Get Freedom From Alcohol

Dr. Swasti Jain, Dentist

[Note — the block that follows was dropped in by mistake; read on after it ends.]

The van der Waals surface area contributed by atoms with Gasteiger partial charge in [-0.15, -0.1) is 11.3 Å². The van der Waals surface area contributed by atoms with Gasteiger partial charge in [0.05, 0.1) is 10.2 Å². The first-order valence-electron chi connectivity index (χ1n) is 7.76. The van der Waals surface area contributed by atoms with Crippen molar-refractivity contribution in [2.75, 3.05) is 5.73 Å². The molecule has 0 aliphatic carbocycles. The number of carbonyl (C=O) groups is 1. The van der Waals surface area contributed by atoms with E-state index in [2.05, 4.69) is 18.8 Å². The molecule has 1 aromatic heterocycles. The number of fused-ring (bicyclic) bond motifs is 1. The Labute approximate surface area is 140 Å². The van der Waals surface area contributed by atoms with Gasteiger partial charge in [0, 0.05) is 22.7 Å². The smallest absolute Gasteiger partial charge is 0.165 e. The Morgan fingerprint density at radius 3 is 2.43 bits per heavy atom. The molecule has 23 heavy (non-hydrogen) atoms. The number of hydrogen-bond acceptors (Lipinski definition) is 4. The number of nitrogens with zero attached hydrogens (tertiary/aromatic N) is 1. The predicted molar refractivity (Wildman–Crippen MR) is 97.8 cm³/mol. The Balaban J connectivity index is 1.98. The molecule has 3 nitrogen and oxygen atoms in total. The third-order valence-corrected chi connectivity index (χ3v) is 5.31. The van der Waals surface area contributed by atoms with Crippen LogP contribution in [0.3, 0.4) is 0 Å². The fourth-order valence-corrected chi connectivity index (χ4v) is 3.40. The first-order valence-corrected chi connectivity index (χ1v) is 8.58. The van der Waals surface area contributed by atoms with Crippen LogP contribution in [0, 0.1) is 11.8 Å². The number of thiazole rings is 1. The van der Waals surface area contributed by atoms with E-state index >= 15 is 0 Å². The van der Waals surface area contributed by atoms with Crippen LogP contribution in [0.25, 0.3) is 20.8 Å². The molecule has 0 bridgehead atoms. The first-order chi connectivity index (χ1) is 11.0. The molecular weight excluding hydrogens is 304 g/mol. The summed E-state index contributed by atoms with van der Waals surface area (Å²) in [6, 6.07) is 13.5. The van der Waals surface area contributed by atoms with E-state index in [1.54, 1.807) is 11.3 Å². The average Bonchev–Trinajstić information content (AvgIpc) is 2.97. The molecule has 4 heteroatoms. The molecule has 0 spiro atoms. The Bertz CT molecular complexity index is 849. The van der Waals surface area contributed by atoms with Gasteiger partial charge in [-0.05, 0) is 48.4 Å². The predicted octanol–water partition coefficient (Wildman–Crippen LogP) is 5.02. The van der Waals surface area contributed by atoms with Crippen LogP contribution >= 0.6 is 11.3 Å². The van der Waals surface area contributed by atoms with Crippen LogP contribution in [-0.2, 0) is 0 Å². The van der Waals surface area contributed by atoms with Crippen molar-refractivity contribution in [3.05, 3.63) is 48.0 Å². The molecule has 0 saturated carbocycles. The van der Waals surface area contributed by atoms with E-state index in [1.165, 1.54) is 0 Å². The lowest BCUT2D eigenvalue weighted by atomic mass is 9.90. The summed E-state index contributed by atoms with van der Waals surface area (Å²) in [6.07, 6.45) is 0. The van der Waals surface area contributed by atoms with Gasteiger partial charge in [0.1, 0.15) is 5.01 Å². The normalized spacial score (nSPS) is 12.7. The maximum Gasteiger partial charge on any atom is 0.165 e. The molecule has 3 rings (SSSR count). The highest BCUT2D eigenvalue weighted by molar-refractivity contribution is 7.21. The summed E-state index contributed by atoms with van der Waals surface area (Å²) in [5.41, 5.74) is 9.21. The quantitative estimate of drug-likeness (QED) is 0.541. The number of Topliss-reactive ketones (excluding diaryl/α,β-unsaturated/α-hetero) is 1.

Are you concerned about your alcohol intake? Maybe you feel that you're drinking too much or too often. Perhaps it's a habit you'd like to better control.It's always wise to check with your doctor — she should be able to help you decide whether it is best for you to cut back or to abstain. People who are dependent on alcohol, or have other medical or mental health problems, should stop drinking completely.HOW TO CUT DOWN ALCOHOLThere are lots of simple ways to cut down on the amount of alcohol you drink. It can help to work out if there are particular times or situations when you tend to have a drink, whether that’s a bad day at work or a weekly pub quiz tradition, and plan what you’ll say and do differently next time.Have more alcohol-free days a week. Try agreeing on certain days with your partner or a friend and help each other to stick to it.If you are planning to drink alcohol, decide on a limit in advance and make sure you don’t go over it.Swap every other alcoholic drink for a soft one – starting with your first drink.Try shandy instead of a pint of beer, or swap some wine for soda and have a spritzer.Don’t stock up on beer, wine or spirits at home.Finish one drink before pouring another, because topping up drinks makes it harder to keep track of how much you’ve had and when you planned to stop.Avoid buying drinks in rounds, that way you don’t have to keep pace with anyone.Tell a friend or partner that you’re cutting down on alcohol, they can support you – or even join you.Keep a diary of your drinking - For three to four weeks, keep track of every time you have a drink.- Include information about what and how much you drank as well as where you were. Compare this to your goal. If you're having trouble sticking to your goal, discuss it with your doctor or another health professional.     10.Don't keep alcohol in your house. Having no alcohol at home can help limit your drinking.     11.Be persistentMost people who successfully cut down or stop drinking altogether do so only after several attempts. You'll probably have setbacks, but don't let them keep you from reaching your long-term goal. There's really no final endpoint, as the process usually requires ongoing effort.